Blog: Leonie BarrieLevi Strauss mulling IPO?

Leonie Barrie | 14 December 2007

The appointment of the first non-family member to the top job at jeans maker Levi Strauss is a landmark event, and not surprisingly is being seen as a strong hint that the 155-year-old firm is poised for even bigger changes – such as a public stock offering. The company went public in 1971, but was taken private again in 1985 shortly after Robert Haas became CEO. But in February, Haas is handing over the reins at the private, family-held San Francisco to ice cream magnate T Gary Rogers who has also been a Levi's director since 1998.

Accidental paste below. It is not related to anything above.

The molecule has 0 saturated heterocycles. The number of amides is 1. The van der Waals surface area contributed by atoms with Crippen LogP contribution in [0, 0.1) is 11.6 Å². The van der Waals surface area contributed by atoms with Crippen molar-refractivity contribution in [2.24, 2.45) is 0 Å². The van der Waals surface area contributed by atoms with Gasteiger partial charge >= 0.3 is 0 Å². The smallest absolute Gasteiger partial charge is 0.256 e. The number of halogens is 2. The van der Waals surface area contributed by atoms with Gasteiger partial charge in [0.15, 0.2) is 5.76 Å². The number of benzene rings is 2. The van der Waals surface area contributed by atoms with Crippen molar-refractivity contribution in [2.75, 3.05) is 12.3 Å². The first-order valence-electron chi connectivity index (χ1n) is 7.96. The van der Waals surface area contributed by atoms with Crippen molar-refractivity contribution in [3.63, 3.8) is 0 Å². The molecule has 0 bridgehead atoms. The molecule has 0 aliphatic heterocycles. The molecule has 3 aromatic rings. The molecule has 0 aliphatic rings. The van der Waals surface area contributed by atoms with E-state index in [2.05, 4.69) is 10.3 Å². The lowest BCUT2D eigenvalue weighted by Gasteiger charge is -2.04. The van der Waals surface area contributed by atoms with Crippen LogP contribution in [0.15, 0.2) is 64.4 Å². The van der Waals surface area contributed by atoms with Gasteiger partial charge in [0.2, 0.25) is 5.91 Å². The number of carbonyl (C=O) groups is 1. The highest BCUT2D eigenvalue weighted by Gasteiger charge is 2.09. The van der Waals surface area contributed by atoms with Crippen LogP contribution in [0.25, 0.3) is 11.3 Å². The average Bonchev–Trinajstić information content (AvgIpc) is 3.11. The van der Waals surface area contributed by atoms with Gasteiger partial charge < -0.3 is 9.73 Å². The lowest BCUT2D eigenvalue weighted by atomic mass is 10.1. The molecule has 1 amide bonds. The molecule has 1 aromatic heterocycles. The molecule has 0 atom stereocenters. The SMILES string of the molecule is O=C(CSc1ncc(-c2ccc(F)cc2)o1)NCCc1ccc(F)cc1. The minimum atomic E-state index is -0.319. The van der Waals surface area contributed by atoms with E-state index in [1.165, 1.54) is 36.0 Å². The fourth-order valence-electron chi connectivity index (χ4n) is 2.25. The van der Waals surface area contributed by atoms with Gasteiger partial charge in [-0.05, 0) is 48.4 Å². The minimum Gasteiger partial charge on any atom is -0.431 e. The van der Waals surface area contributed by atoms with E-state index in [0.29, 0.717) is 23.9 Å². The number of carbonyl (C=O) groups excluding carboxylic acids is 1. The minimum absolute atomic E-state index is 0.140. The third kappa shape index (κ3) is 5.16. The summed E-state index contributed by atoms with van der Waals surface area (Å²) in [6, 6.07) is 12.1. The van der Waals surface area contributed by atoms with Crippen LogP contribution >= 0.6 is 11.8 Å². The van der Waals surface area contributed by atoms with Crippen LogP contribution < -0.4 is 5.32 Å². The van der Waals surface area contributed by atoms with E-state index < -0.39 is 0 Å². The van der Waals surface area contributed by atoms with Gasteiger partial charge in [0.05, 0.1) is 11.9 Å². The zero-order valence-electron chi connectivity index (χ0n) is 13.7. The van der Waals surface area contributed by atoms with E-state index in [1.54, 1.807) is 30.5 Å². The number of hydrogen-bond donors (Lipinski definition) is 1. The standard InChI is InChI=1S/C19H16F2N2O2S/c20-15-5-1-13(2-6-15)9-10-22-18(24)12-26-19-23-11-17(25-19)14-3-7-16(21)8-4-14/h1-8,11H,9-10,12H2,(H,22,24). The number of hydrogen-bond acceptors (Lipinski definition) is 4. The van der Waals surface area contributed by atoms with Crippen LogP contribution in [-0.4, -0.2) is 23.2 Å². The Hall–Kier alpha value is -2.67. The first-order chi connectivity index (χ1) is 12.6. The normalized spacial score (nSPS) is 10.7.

Rogers says an IPO “is something that we are evaluating, but we have not made any decisions.” But the rumours have persisted for a while, and the current upsurge in profits – preceded by years of cost-cutting, layoffs, and improved product lines – is thought to have prompted Levi’s board to consider selling shares to the public again.

Levi's profits have been steadily rising during the past two years, with third quarter profit (reported in October) up 24% to $61m, helped by strong sales in Europe and Asia.

US: Levi's elects ice cream magnate as chairman


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